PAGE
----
Estimands and Estimators for Multi-Site Randomized Trials
Stephen W. Raudenbush University of Chicago
Presented at the Harvard Applied Statistics Seminar September 13, 2017
(Joint work with Daniel Schwartz, University of Chicago)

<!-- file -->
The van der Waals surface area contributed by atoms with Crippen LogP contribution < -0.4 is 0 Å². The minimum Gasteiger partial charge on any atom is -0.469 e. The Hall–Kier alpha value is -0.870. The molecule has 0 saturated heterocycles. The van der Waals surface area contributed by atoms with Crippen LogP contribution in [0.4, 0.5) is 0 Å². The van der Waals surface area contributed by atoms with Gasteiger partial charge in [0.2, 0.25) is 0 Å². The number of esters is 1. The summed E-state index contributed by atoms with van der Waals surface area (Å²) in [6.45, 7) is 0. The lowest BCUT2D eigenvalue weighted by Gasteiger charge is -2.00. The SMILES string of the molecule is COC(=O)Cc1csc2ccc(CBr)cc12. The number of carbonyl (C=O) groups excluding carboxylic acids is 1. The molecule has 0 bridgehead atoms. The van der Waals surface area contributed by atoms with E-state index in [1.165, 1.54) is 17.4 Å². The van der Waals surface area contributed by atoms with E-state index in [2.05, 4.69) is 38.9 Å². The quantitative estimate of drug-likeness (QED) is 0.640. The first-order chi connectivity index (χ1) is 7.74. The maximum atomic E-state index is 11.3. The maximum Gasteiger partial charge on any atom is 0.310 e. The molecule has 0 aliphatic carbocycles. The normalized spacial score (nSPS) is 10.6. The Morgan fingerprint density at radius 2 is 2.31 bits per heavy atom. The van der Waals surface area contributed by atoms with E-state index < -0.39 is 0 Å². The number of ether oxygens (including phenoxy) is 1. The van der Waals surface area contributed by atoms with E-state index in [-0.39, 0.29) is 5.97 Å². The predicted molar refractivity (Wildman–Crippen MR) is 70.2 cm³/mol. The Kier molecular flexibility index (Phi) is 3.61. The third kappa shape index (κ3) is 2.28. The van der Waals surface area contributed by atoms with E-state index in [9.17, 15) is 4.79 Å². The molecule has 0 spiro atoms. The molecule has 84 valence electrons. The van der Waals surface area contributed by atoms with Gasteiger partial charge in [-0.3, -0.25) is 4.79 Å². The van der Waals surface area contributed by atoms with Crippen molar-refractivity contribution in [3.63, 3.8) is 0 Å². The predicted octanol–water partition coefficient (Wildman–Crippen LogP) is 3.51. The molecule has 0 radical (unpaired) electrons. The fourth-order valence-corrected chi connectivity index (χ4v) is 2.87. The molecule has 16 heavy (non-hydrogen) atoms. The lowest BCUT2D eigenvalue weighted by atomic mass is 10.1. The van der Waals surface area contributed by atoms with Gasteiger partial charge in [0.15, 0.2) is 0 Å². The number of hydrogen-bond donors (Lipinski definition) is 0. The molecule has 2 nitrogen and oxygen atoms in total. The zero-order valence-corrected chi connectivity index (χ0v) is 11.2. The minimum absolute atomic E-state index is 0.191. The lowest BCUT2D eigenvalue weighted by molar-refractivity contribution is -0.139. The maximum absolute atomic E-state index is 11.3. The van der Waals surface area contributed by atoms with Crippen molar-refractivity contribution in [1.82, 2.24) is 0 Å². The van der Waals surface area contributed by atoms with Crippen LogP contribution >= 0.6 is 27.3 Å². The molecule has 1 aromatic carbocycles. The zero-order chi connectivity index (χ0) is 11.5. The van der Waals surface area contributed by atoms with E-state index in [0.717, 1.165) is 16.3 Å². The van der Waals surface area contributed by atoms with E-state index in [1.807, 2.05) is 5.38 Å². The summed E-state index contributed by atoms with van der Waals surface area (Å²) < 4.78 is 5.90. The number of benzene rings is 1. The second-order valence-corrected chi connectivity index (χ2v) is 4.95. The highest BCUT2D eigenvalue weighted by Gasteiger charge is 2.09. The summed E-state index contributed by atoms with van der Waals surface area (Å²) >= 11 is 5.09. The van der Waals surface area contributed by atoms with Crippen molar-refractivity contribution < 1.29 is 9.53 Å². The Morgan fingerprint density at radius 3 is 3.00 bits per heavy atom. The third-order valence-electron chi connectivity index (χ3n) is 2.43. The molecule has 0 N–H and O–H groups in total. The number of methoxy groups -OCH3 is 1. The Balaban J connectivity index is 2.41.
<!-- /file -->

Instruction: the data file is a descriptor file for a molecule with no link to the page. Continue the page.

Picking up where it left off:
In a multi-site randomized trial, sites such as schools or hospitals are sampled; within each site, persons are assigned at random to treatments. Such studies are increasingly common in social welfare, medicine, and education. In this talk, I’ll first use potential outcomes and a super- population framework to precisely describe different potential populations and parameters of interest, which may diverge considerably when treatment effects vary. Second, I’ll show that maximizing a weighted two-level likelihood produces consistent estimators of all parameters, but only after we introduce a correction for estimating between-site variance components. Third, we’ll see that these weighted estimators, while consistent, may be embarrassingly inefficient (to the point of being improved by throwing out data). Precision weighting may help but may introduce large-sample bias. In the interest of time, I will focus on two parameters: (1) the average impact of treatment assignment (“intention to treat effect”); (2) in trials with non- compliance, the average impact of participation in the treatment on those induced by random assignment to participate (“complier average causal effect”). I’ll illustrate with data from the National Head Start Impact Study.